Do everything you can to have a single point of contact with the client.  It may be tempting to get contact information for mom and dad, but messages get confused when they go out to more than one person.

Keep things simple. Mom is usually the one hiring the photographer, so have mom be the single point of contact for the shot. Send mom the reminders, she is most likely the one who is helping everyone manage their calendars anyway. Send mom the thank you card because it is mom who needs to be impressed enough to hire you again when she next has a need for a photographer.

Managing the Shoot

The best thing you can do during the shoot is direct the subjects. Most people are not professional models who know exactly what to do as they stand in front of the camera. In fact, it is quite the opposite where most feel intimidated and awkward because they don’t know how to pose. They are worried they are going to look bad in the photos because they don’t know what to do.

Put their mind at ease. Even if you don’t feel like you are an expert in posing, fake it! Assure them before you even get the camera out that you are very good at this and you will help them know what to do so that they will look their best in the photos.

Tell them that as we go through the shoot you are going to be giving them directions. You will probably be giving them the same directions over and over again, not because you aren’t doing it well but because you need them to do it again.

If there are younger children involved in the shoot let mom and dad know that for the next hour it is not their job to make sure the kids are looking forward and smiling. Tell them that the thing that ruins a photo is not the kids, it is the parents trying to make sure the kids are doing what they are supposed to. The parents job is to look forward at all times and smile, you will take care of the kids.

If it is a family shoot, start with the entire family first. It is the hardest of the shots to get everyone looking and smiling at the camera in natural positions, so you need to get that when everyone is most willing to cooperate – at the beginning of the shoot. Though the first few shots are most likely to not be the best shots as it takes a little time for everyone to relax a little.

If everyone is looking a little tense, tell them you need to work on some settings for a second and tell them they can relax.  Fiddle with your camera for a moment, then have them all do a crazy pose. Sometimes the crazy pose is one the customer likes to have anyway. Then have them come back together with a normal smile.

Be Like A Dentist

Think of it through another perspective.  How did you pick the dentist you have? I am betting it is someone you know or someone that you were referred to by someone you know. Rarely does a person pick their dentist based on ads.

Dentists have figured it out. They don’t waste money on ads because that isn’t how they get new clients.  They know they get new clients from word of mouth, which means they need to make sure every client they do have has as positive an experience as possible as you have to visit them twice a year.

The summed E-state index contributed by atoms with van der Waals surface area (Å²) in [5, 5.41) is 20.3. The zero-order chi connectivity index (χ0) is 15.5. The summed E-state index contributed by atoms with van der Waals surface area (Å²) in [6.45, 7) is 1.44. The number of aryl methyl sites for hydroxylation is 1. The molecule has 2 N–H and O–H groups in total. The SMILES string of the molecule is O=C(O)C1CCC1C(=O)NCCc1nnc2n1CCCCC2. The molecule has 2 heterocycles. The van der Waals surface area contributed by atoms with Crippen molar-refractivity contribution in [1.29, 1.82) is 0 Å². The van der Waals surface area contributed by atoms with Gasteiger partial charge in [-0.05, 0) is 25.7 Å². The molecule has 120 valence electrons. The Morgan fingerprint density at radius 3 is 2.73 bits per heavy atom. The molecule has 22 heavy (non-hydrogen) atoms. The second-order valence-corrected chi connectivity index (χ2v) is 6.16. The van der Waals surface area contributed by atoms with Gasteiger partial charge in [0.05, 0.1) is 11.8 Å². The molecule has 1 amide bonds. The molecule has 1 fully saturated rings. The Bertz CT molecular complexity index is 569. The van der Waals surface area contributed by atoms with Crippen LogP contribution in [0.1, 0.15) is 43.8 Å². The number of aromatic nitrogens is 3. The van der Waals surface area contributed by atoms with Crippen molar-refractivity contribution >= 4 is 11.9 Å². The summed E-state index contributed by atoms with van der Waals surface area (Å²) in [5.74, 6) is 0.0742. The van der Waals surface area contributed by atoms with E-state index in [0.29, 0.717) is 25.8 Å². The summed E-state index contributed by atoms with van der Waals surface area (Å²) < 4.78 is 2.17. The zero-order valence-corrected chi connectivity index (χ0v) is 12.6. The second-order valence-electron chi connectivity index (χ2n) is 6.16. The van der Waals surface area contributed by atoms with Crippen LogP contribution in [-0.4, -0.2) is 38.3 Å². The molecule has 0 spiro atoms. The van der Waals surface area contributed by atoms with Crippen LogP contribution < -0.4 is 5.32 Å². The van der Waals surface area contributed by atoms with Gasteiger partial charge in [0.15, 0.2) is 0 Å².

So what is your dentist doing to make that happen?  They send you a birthday card every year right? They send you a notice a couple of weeks before your appointment to make sure you haven’t forgotten about it over the past five months. They may send you a notice the day before the appointment too. Then they send you home with a goodie bag filled with inexpensive stuff you can use to take care of your teeth over the next six months.

All of that in the hope that when someone asks you what dentist you go to, you won’t think twice about recommending them to that person.

Your pictures don’t even have to be great. After all, the average person doesn’t even know when a photo is actually good. If you provide a client with a great experience in getting the shoot setup, during the shoot, and do something as simple as send them a thank you card after the shoot the chances they are going to recommend you to their friends is very high.

About a year after making photos with a client, send them another card saying that you enjoyed working with them and would love to do that again. This is something very few photographers take the time to do and will really make you stand out.

People want to work with someone they like. Getting photos is something most people hate doing. Most only do it because their mom made them. It is all much better if they can find a photographer that makes the process as painless as possible. Often that means knowing that if a friend of theirs liked a photographer they are likely to as well.


Jeff: Photoshop plugins from Pixnub software.  EZ Green Screen, EZ Team Builder, and Sports Photo Automation are all incredible values if you create sports T&I images. Here is an example of the kind of image you can created with this fantastic plugins.

Levi: Platyball tripod head, Platypod Bruno (which since the podcast recording has become public here)


  1. Loved the show….. Jeff and Levi so enjoy each other’s banter. It carries over into the interaction and they intern brought me into the conversation with them. I look forward to hearing more from these two great photographers, teachers, and mentors.